Maybe you’re one of the many people who has experienced this common dieting nightmare:
But then things start to get rough. The initial pounds melted off. But the next 5-10 pounds are much more stubborn. You get frustrated by week after week of zero results.
So finally you just give up. You go back to your old lackluster eating habits. And soon enough those 5-10 pounds you were able to lose originally come right back again.
Sadly, research shows that many people who start dieting end up gaining weight in the end. In fact, some studies have indicated that starting a diet is related to future weight gain and even obesity.
The bad news: people who diet are more likely to gain weight than people who never started dieting at all. It seems counter-intuitive. But it’s a massively inconvenient truth - and one you’ll need to to understand if you hope to lose weight and get fit.
The problem comes from the general curve of most diets. It goes something like this:
You start dieting, feeling great. You cut down on caloric intake and start working out. This creates a caloric deficit - your body burns more calories than it takes in each day. The result is that initial 5-10 pounds of weight loss.
But now your body knows something is up. And it wants to stay at your original baseline of body fat. Your body doesn’t like change and will do everything in it’s power to stop you from losing weight.
From there, one of the first things that changes is your metabolism. Your resting metabolic rate drops. And the amount of energy you use to get through each workout drops too. Your body becomes much more efficient, meaning you burn fewer calories with each fitness session.
The final blow comes when you finish your diet. This is usually associated with a period of extra-eating.
You’re thrilled to have succeeded at your diet, so you go all out and start eating more than you were. But since your body has adjusted to your lower calorie diet and is more efficient than ever, it ends up turning that new fuel into fat.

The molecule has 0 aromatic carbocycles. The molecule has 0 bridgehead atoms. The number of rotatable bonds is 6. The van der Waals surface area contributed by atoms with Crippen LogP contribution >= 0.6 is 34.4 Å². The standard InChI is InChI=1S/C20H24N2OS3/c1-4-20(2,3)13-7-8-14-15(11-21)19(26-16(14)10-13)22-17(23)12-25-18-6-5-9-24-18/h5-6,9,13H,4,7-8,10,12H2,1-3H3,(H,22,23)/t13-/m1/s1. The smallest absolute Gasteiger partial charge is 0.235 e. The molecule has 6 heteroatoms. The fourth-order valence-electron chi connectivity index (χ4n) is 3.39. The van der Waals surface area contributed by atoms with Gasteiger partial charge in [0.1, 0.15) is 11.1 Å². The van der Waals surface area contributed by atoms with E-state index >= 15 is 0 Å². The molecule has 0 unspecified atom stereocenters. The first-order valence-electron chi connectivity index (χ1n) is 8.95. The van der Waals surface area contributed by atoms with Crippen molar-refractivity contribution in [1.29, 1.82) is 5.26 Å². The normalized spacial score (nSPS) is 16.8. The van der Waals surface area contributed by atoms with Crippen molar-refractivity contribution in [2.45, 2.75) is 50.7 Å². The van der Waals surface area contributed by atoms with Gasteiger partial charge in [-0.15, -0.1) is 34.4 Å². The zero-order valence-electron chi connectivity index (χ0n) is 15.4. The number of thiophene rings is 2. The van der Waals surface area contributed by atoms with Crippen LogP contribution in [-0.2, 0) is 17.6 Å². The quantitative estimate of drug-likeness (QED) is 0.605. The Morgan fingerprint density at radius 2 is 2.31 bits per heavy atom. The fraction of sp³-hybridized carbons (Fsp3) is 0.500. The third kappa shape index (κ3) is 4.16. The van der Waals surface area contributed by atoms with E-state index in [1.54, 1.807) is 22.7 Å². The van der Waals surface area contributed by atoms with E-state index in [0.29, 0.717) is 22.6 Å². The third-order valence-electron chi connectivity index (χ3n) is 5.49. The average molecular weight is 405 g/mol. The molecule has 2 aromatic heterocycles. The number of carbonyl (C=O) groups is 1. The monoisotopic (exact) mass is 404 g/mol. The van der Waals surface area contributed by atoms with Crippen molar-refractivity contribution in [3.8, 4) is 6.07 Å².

The end is worse than the beginning. And it’s all your body’s fault.
Short term dieting is not an efficient way to lose weight. Studies prove this. Your body knows how to throw off your goals by adjusting energy production and metabolism.
What’s the solution? A long-term approach of healthy eating and fitness. You can’t just diet for a few weeks or months and expect to see permanent results. Rather, you need to make your health a constant priority.
Don’t just massively limit your caloric intake. Learn to balance your macronutrients - proteins, carbs, and fats. Reduce your carb intake in favor of proteins that give you essential energy and make you feel more satiated. Don’t skip out on healthy fats either - they’re important for your health and energy levels.
A great way to supplement your diet and fitness efforts is with the best weight loss supplements. Choose products with natural ingredients that support your efforts to reduce your weight. As you start to lose weight, don’t be tempted to shift back to unhealthy eating habits.